His favorite toys are cars, his favorite song is Wheels On The Bus, and his favorite breakfast is oatmeal with brown sugar and cinnamon. He loves to be outdoors, he likes to watch kid vids on YouTube, and he thinks exploring cupboards and closets is really exciting. He loves Elmo, too.

He holds his daddy's ears when he is sleepy, he kisses anything that he likes a lot (including his cars), and when he is excited, he makes a sound with his tongue that sounds like the velociraptors in that movie with the dinosaurs, and has done that since he was tiny--just months old.

He has smiley eyes, a perfect rosy mouth and tiny pearl-like teeth, chubby cheeks and a sturdy, compact little body. He is big for his age, and I'm afraid I won't be able to swing him up into my arms much longer. He is a snuggle-bug, and I love to hold him on my lap and watch his face when he entranced by something, be it a book, video, animal or person.

He's the most enthusiastic, happy little guy. I love that he lives here, and I get to see him every day, and be a part of his life. I know that some day his parents will find a home of their own and this fantastic time in our lives will change, and that's good and right. Oh, but it's hard to imagine not having Reece here, hearing his laughter and his Reece talk, seeing his joy in every tiny new thing, holding him when he's all heavy with sleep, smelling like lavender after his bath.

So I'm not going to think about the future, but I'll just keep reveling in the present. It's been so much fun to have our home cluttered with toys again, to have a car seat in my car, to find raisins and Cheerios in the tufts of the ottoman, to play with blocks and read Dr. Seuss, and most of all to have a little boy around to love, who loves me right back. Ah, Paradise.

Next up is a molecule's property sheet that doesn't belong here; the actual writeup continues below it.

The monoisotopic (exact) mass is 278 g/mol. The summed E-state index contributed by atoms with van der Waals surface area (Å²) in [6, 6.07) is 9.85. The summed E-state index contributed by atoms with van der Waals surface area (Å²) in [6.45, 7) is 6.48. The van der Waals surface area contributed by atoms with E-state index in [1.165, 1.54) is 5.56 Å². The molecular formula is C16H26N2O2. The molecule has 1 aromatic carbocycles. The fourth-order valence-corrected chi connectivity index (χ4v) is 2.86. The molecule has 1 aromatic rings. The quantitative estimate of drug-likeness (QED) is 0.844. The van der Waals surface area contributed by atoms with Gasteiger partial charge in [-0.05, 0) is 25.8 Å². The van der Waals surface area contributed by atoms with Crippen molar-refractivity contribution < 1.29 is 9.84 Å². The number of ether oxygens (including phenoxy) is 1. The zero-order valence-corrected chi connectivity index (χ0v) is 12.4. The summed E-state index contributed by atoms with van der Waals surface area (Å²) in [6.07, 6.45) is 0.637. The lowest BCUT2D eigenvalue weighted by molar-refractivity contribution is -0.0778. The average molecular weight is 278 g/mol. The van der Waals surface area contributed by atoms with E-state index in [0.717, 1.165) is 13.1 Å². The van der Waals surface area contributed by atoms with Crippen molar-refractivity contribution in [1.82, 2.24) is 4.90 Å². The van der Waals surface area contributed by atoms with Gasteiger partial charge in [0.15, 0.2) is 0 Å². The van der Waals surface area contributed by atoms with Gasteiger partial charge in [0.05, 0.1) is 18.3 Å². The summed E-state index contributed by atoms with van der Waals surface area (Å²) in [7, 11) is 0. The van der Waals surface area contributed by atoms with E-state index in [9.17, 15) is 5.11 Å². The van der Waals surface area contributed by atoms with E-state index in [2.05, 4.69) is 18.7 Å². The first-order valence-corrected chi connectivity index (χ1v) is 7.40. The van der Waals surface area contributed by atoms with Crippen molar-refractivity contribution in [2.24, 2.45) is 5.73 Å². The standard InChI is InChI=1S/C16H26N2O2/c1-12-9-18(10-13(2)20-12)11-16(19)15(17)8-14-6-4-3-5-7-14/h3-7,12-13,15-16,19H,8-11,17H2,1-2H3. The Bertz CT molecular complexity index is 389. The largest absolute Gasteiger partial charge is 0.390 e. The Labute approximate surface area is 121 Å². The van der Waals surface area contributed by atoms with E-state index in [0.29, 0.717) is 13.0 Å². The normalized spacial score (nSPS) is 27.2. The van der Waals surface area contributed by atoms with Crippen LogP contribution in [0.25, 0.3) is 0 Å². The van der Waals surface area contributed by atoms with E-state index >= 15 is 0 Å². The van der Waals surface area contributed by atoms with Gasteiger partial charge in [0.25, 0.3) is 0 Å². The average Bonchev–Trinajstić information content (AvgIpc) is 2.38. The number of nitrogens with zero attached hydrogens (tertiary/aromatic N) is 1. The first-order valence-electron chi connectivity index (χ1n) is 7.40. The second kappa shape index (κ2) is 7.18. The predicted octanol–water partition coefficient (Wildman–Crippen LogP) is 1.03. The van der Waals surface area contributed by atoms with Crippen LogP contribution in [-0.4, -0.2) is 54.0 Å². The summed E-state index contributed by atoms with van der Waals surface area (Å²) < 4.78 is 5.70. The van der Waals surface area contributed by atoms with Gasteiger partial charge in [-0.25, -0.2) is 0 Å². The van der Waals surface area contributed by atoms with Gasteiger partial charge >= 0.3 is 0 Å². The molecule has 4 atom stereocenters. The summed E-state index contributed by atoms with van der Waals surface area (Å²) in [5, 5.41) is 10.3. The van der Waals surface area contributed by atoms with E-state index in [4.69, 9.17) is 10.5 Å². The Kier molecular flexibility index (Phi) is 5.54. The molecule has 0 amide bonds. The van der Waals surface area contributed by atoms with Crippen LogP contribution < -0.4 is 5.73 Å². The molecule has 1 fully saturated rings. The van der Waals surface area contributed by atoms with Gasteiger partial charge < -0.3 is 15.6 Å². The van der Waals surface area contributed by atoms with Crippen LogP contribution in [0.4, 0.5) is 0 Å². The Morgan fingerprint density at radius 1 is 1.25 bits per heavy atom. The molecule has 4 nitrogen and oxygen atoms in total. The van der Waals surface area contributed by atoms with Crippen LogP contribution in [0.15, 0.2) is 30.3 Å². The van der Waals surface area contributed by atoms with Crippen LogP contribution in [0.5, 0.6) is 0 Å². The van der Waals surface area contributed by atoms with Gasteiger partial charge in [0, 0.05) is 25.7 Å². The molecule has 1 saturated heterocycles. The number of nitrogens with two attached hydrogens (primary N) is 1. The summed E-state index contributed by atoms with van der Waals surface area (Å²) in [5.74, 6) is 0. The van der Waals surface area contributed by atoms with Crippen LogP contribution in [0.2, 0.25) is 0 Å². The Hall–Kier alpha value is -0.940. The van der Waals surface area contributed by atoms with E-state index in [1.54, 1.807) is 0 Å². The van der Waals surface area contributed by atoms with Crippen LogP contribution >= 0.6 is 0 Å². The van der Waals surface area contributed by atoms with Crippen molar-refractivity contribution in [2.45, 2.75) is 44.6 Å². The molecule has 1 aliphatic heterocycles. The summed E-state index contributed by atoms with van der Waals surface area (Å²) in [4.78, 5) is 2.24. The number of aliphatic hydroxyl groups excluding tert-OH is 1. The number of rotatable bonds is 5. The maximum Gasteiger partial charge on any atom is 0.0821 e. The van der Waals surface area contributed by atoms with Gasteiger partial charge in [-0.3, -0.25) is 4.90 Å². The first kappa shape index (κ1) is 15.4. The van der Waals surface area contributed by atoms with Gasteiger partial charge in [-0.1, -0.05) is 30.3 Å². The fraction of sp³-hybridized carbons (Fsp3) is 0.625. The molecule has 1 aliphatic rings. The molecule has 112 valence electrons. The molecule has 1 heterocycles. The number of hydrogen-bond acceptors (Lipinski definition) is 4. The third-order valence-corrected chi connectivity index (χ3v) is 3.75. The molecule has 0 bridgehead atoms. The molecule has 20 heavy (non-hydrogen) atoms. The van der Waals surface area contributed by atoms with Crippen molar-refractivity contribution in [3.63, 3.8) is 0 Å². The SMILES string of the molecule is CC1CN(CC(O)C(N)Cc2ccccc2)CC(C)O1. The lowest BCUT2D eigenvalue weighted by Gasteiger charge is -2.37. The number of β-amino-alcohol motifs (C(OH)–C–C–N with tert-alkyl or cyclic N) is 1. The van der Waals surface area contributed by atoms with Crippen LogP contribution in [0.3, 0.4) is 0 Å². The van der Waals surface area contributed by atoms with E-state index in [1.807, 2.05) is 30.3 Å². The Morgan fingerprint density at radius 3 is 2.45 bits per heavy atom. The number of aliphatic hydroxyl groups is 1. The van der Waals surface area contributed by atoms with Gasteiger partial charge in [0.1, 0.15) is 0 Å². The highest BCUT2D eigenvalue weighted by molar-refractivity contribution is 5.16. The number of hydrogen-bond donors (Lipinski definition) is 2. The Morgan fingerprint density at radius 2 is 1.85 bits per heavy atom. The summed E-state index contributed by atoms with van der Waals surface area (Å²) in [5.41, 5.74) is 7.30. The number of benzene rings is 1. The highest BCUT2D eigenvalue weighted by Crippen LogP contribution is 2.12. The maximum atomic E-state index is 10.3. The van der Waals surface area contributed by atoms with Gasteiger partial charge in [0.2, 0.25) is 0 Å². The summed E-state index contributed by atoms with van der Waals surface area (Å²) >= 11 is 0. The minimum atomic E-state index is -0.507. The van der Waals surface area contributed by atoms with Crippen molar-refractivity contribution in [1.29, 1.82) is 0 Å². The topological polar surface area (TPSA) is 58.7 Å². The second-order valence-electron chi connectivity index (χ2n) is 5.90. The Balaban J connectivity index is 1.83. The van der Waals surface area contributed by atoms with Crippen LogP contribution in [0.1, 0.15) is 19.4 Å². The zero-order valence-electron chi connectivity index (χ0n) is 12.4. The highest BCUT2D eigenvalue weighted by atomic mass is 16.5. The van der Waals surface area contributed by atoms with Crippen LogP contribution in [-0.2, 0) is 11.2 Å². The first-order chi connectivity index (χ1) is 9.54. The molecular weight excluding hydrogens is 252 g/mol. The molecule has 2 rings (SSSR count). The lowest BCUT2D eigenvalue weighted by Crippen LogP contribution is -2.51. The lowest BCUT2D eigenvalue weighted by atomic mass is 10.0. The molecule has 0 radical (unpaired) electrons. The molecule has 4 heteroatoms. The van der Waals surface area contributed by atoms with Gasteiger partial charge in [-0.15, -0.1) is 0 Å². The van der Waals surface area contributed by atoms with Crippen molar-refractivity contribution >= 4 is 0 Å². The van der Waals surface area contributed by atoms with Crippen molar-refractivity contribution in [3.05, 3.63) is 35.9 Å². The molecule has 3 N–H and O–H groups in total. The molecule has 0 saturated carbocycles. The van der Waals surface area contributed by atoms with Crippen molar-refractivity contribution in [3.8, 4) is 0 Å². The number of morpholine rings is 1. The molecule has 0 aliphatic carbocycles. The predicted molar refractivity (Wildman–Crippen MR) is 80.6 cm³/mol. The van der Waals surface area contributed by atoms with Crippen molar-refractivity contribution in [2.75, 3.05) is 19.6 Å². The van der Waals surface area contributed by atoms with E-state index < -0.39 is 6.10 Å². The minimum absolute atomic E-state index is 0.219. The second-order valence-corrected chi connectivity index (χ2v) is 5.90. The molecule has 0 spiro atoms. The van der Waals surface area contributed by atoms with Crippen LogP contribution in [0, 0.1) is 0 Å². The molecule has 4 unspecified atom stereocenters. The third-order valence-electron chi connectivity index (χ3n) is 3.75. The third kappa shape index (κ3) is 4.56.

Monday, January 21, 2008

Sad Anniversary

Today is the 35th anniversary of Roe vs Wade. This baby in the womb is 11 weeks old. See his tiny toenail and sweet little toes? Please pray to end abortion.

If it's not one thing, it's your mother.

Okay, one of the life-changing things that happened last year was that my 81 year old mother had to leave her home where she had lived for over 45 years to come live near me.

To make a long story short, Mom has been having memory problems for several years now, and these have caused some major problems. So much so that she really needs someone to help her with her medications, money management and a few other minor details of daily living. She wants to remain independent for as long as she can, and we want that for her, too.